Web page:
Mosquitoes were submitted from the following regions in New York: West, Finger Lakes, North, Central, Hudson Valley, and Long Island (Figure 1). Mosquitoes were collected by local health districts by using Centers for Disease Control and Prevention light traps with CO2 (7) or gravid (8) traps. We identified mosquitoes to species morphologically (9), and pooled females into groups of ≈50 mosquitoes by trap type, date collected, and trap location. Mosquitoes were transported on dry ice to the Arbovirus Laboratories, Wadsworth Center, New York State Department of Health (Slingerlands, NY, USA), for testing and were stored at −80°C until processed.
We processed mosquito pools as described (10,11). In brief, we homogenized pools in 1 mL of mosquito diluent containing 20% fetal bovine serum, 50 μg of streptomycin/mL, 50 U of penicillin, and 2.5 μg of amphotericin B/mL in phosphate-buffered saline in a Retsch Mixer Mill (https://www.retsch.com) set to 24 cycles/s for 2 min. We used viral stocks of 2 CVV strains isolated from cerebrospinal fluid of humans (strain Hu-2022) and from brain tissue (strain PA) (12,13) for RNA extraction. We used RNA extracted from brain tissues of a horse that died from neurologic disease and tested positive for CVV in this analysis. We homogenized placenta tissues from sheep (from a ewe that had given birth to a deformed lamb in a southern Ontario flock during 2011) and used them to infect Vero E6 cells for virus isolation. Cytopathic effect was observed after 6 days, and supernatant was harvested and used for RNA extraction and to generate virus stocks.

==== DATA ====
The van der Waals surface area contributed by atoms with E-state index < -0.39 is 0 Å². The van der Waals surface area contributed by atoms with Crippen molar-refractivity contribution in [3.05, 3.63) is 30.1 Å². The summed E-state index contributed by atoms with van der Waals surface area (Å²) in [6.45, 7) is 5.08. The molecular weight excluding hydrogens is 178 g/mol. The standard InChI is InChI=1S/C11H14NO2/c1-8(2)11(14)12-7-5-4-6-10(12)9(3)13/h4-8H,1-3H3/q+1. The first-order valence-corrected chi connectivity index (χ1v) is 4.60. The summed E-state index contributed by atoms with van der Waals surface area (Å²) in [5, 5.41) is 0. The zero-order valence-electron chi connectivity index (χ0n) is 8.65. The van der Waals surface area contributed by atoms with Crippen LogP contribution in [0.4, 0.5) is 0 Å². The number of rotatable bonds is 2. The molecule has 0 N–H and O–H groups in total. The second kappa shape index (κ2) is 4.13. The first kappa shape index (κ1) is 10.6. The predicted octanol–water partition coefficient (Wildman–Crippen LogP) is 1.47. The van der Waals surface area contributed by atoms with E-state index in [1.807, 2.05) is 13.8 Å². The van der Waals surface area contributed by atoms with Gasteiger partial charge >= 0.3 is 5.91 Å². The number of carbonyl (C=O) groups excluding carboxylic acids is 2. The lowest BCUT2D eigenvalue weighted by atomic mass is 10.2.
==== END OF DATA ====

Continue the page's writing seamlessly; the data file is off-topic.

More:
We used extraction plates (Thermofisher, https://www.thermofisher.com), which were prepared on a Tecan Evo 150 Liquid Handler (Tecan, https://www.tecan.com) and used 50 μL of homogenates or viral stocks to extract RNA on a Magmax 96 Express (Applied Biosystems, https://www.thermofisher.com) and a MagMax Viral Isolation Kit (Thermofisher). A total of 90 μL of homogenized sample RNA was eluted.
Primer Design and Reverse Transcription PCR
We used a standard PCR to identify CVV isolates as described (14). Beginning in 2012, we developed a real-time reverse transcription PCR (RT-PCR) by using new primers and probes (CVVF1, CVVR1, and CVV1 probe) to expedite the surveillance process (Table 1). A quantitative RT-PCR was developed according to manufacturer’s protocol (Quanta Biosciences, https://www.quantabio.com) with slight modifications. The final volume of the reaction was 15 μL and consisted of 10 μL of master mixture and 5 μL of template. Each reaction contained 0.7 μmol/L of each forward and reverse primers and 0.3 μmol/L of probe. We performed real-time quantitation by using ABI Prism 7500 (Life Technologies, https://www.thermofisher.com). Cycling conditions were as follows: 3 min at 50°C, followed by 10 min at 95°C, then 40 cycles of alternating 95°C for 10 s and 60°C for 30 s. After introduction of CVV lineage 2, we developed new primers and probes (CVVF2, CVVR2, and CVV2 probe) for better detection (Table 1).